Byline: Larry Witham
First of five parts
Ye have not chosen me, but I have chosen you, and ordained you, that ye should go and bring forth fruit . . . - John 15:16
GETTYSBURG, Pa. - The hilltop Lutheran Theological Seminary has trained men of God for 175 years, despite bloody wars, industrial revolutions and other epochal social changes.
And so today, the nearly 200 enthusiastic students here are not easily daunted by warnings of a "clergy crisis" sweeping the United States.
The struggle to supply Christians with gifted clergy to guide them and spread the Gospel is hardly a novel task, whether in the halls of the nation's seminaries or in the pages of the Bible.
"In the Scriptures, God calls people at some of the most terrible times, and people you would not expect," says Chad Rimmer, who at 24 was the Gettysburg seminary's student association president for the 2000-01 school year.
Across the nation at the much younger Fuller Theological Seminary in Pasadena, Calif., master's of divinity candidate Nathan Hieb, 25, describes how the United Methodists have asked him to consider their call.
Mr. Hieb says he may well stick with the more conservative Christian and Missionary Alliance denomination of his upbringing. Even so, he sported pierced ears and brow when he ministered to the punk rock scene in Minneapolis. He knows he could end up in coat and tie in a suburban pulpit, or again on an urban mission field.
"I'm not very concerned about preserving traditions," Mr. Hieb says at Fuller's student center, an old Victorian house. "I'm very interested in translating Christianity, the message of Jesus, into the new cultural climate."
But it is youth - along with being college graduates with a heart to do God's will - that makes Mr. Rimmer, Mr. Hieb and seminarians like them the envy of American Christianity.
In the next decade, the 1950s boom generation of clergy will retire in huge numbers. And hard-to-find replacements will go into the field at a time when organized religion and clerical authority have taken some nasty body blows.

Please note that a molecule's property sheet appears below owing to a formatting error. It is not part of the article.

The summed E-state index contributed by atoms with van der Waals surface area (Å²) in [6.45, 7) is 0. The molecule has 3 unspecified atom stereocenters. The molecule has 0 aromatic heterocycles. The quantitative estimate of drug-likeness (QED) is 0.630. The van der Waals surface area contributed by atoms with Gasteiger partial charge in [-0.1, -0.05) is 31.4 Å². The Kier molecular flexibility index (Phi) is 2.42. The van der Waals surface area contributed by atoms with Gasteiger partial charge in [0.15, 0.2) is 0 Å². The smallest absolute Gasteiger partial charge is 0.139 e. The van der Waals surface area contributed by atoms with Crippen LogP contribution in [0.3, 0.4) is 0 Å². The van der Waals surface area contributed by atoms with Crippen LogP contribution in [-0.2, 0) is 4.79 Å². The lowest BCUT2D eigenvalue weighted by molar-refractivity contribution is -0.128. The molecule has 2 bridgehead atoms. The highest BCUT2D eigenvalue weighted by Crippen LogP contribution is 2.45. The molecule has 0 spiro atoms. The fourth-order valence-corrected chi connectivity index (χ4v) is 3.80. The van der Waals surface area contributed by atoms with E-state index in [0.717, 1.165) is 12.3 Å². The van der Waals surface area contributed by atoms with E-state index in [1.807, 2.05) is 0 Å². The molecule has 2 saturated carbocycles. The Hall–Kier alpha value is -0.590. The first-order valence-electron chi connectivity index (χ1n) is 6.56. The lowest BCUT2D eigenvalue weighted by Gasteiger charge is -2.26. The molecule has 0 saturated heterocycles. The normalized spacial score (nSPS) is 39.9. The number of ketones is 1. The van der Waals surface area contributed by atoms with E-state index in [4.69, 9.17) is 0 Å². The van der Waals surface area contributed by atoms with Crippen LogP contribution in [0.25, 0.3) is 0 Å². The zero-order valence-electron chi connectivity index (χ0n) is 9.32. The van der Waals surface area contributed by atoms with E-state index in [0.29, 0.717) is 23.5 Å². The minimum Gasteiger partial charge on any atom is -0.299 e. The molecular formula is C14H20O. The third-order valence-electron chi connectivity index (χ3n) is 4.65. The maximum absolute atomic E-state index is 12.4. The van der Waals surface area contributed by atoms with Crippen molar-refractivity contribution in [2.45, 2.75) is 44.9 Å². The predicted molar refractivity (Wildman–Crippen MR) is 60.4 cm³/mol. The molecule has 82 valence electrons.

While issues such as homosexual clergy grab headlines, the actual number of them is minuscule. Such heated debates, some say, distract churches from an imminent peril to the pulpit: a dearth of qualified clergy.
Do Americans value their clergy enough to make it a viable calling in the next generation? Although opinion polls show Americans laud pastors more than other "professionals," they also seem less willing to pay well for the job, encourage their children to follow the call or uphold the pastor's work in the culture or media.
Meanwhile, a shortage looms because fewer clergy seek to lead tens of thousands of small, struggling or conflicted churches.
This series explores the challenges ahead for the nation's Christian clergy by examining key aspects of ministry - from the struggles of mainline Protestants and Southern Baptists to the debate over female ministers; from the soul-searching of the Catholic priesthood to the excitement of the "new breed" of entrepreneurs in the pulpit.
"The '60s was a watershed for American religion. It continues to have an impact," says Jackson Carroll, a United Methodist scholar at Duke University Divinity School, who is in charge of an extensive effort to produce a "compelling portrait of ministry."
The goal of Mr. Carroll's four-year, $3.5 million project, which includes 30 researchers, is to excite a next generation of shepherds to lead the Christian flock. The project began last year with his assessment that "ministry, in many respects, is a troubled profession."
THE CALL TO MINISTER
"When you say `the ministry,' you think `the pulpit,'" says Mr. Rimmer, a North Carolinian with a degree in biology. "That's not the entire ministry."
Yet the pulpit …